It’s best to use plain English when speaking to trainees. After all, they may be less familiar with business jargon and phraseology you usually use in the workspace.
Check out the following email sample:
I have assigned the task below to you for this week. Please get it back to me as quickly as possible.
4. As Soon as You Get a Chance
If a task is not too urgent, but you would still prefer that it be handled quickly, you can use the phrase as soon as you get a chance.
This phrase comes across more casually than at your earliest convenience. Therefore, you can use it in an email to a colleague you are close to.
If you keep things fairly casual and friendly in your office, you and your peers probably feel no need to use formal phrasing and email etiquette in your correspondence. Therefore, as soon as you get a chance will be a suitable way to ask for timely action from your colleague.
See the example below:
One of the freelancers provided faulty bank details. Please remit the payment we made to that bank account as soon as you get a chance.
All the best,
5. Whenever Suits You
You can use whenever suits you if your request is not at all urgent and can be carried out at any convenient time.
This phrase is casual and informal. Therefore, you should only use it in an email to a colleague with whom you have a friendly dynamic.
I have attached a draft of next month’s presentation below.
Could you have a look at it whenever suits you?
Thanks in advance,
6. At a Time That Suits You
At a time that suits you is essentially a more formal variation of the phrase above. Therefore, you can use this phrase in an email to a colleague you aren’t particularly close to.
This phrase comes across as more professional, but it still implies that there is no real urgency to carry out your request.
See the email example below:
I would like to discuss our plans for the boardroom meeting in more detail.
Please contact me at a time that suits you.
7. Whenever You Can
Whenever you can is an informal synonym for at your earliest convenience.
Therefore, this phrase would not be suitable for a business email to a client or another professional unless they are your colleague. If you and your co-workers are close and prefer to keep things casual in the office, this is an appropriate phrase to use.
Whenever you can implies that the task only needs to be done when it would be convenient, so you should only use it if your request is not high-priority.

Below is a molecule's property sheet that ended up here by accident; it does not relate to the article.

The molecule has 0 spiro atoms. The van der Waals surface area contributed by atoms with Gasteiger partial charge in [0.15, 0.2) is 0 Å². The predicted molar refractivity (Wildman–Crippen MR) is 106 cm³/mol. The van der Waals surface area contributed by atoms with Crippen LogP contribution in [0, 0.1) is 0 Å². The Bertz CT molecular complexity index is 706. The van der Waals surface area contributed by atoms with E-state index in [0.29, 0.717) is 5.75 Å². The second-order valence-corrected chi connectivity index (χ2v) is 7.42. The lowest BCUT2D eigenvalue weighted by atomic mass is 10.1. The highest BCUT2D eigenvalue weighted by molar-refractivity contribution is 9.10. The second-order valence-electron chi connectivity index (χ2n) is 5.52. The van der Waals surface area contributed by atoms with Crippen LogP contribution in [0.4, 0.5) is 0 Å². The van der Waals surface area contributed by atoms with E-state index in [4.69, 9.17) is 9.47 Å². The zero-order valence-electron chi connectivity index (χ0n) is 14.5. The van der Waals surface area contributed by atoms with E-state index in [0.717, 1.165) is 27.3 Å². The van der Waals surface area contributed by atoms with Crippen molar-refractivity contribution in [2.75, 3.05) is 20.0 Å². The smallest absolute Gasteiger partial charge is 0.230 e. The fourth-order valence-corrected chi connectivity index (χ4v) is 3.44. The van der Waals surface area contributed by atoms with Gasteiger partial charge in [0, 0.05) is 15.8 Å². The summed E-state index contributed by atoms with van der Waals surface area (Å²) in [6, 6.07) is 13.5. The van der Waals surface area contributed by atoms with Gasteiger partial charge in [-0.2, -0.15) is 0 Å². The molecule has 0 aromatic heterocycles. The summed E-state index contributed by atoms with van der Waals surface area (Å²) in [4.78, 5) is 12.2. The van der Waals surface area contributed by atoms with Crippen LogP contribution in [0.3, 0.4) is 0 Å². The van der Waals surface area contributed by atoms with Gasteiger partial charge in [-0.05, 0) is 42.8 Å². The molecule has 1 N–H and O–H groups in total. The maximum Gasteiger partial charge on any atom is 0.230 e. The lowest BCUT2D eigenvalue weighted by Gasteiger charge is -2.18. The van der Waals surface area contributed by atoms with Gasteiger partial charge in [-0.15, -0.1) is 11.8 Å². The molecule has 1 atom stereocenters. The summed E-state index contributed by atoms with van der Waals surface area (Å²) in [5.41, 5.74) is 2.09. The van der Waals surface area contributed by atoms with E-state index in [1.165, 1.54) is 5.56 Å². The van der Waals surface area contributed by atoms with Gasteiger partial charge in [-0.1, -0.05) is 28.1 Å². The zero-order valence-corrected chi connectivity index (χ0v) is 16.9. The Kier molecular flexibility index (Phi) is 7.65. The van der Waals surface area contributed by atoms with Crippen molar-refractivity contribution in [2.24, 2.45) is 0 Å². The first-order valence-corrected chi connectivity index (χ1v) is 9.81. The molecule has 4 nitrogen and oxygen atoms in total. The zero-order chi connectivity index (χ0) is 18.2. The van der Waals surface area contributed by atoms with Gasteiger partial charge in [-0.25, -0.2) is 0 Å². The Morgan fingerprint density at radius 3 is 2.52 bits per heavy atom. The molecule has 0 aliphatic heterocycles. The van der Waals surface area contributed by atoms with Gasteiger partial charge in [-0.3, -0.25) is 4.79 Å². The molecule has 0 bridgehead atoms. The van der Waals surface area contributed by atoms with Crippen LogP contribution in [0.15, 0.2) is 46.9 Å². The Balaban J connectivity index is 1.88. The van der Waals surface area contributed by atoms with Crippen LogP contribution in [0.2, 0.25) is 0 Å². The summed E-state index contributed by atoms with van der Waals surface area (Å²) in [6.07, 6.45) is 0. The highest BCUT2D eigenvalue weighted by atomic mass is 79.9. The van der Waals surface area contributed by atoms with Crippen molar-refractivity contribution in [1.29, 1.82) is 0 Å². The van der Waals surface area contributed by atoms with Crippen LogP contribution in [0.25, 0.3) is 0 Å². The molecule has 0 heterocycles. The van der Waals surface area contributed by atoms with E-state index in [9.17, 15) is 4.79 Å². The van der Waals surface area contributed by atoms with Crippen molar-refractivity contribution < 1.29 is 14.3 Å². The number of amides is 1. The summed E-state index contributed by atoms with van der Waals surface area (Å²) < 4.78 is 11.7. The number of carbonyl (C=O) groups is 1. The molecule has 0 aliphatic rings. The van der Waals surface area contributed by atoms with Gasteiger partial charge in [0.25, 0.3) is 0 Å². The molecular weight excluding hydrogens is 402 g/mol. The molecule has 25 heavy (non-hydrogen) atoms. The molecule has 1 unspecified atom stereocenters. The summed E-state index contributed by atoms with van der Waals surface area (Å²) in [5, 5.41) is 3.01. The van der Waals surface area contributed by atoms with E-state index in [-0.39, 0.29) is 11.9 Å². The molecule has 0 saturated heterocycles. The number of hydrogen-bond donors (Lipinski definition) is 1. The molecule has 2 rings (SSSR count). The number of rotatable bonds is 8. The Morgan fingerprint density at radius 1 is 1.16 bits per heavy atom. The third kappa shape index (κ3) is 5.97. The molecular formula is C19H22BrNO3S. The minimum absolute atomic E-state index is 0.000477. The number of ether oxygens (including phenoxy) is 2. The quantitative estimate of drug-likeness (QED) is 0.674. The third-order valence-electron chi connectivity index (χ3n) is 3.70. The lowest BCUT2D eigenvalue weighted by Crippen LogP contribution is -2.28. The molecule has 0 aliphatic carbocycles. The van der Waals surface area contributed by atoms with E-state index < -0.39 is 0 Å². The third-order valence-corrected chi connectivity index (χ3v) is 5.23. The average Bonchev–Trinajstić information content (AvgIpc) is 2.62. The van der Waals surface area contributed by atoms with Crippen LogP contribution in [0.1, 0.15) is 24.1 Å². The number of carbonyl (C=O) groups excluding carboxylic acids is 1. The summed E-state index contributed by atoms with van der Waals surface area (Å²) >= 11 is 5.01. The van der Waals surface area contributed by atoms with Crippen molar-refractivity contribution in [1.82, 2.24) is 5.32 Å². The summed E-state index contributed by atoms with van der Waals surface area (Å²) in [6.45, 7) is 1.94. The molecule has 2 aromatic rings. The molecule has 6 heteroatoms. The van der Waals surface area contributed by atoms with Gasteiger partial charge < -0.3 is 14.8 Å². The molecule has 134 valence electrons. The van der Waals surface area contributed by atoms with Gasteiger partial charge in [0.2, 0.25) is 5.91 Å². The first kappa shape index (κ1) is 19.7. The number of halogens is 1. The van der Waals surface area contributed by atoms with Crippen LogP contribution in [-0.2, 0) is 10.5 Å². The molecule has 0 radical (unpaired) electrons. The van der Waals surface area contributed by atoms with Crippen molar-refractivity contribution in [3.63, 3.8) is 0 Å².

Let’s see an email sample that includes this phrase:
I have left the memorandum on your desk.
Please add some comments whenever you can and get it back to me.
8. As Soon as You Are Able
You can use the phrase as soon as you are able in an email to a client or customer.
This phrase sounds suitably formal for an exchange with a client. Moreover, it comes across as less insistent than some of the other phrases on our list, which is ideal. After all, you’re not the client’s boss!
As soon as you are able implies that there is moderate urgency behind your request. But it’s a safe choice to go with when you don’t want to sound too demanding.
Therefore, have a look at the example below:
Dear Ms. Cannon,
I have attached an updated version of your account contract below.
Please sign and return this document as soon as you are able.
9. At the Earliest Opportunity
At the earliest opportunity essentially means “as soon as the opportunity arises.”
This phrase lets the recipient know that you would like a request carried out quickly. However, you acknowledge that they may have other, more pressing priorities.
Therefore, it is a good formal phrase to use in a message to an employee. It shows moderate urgency, so they should get started on it as soon as their schedule permits.
Have a look at the following example:
I have assigned this report to you, and I will need a draft completed at the earliest opportunity.
10. At (Specified Time)
The best phrase to use if you want to give a clear instruction to an employee or colleague is at (specified time).
One of the greatest flaws in the phrase at your earliest convenience is that it is very vague and open to interpretation. You can avoid any confusion by setting out precisely when you need a task completed.
I will need two detailed summaries of the Carlson case on my desk at noon.
Let’s see another example including this phrase:
Please submit this report at 3 pm on Wednesday or any time earlier.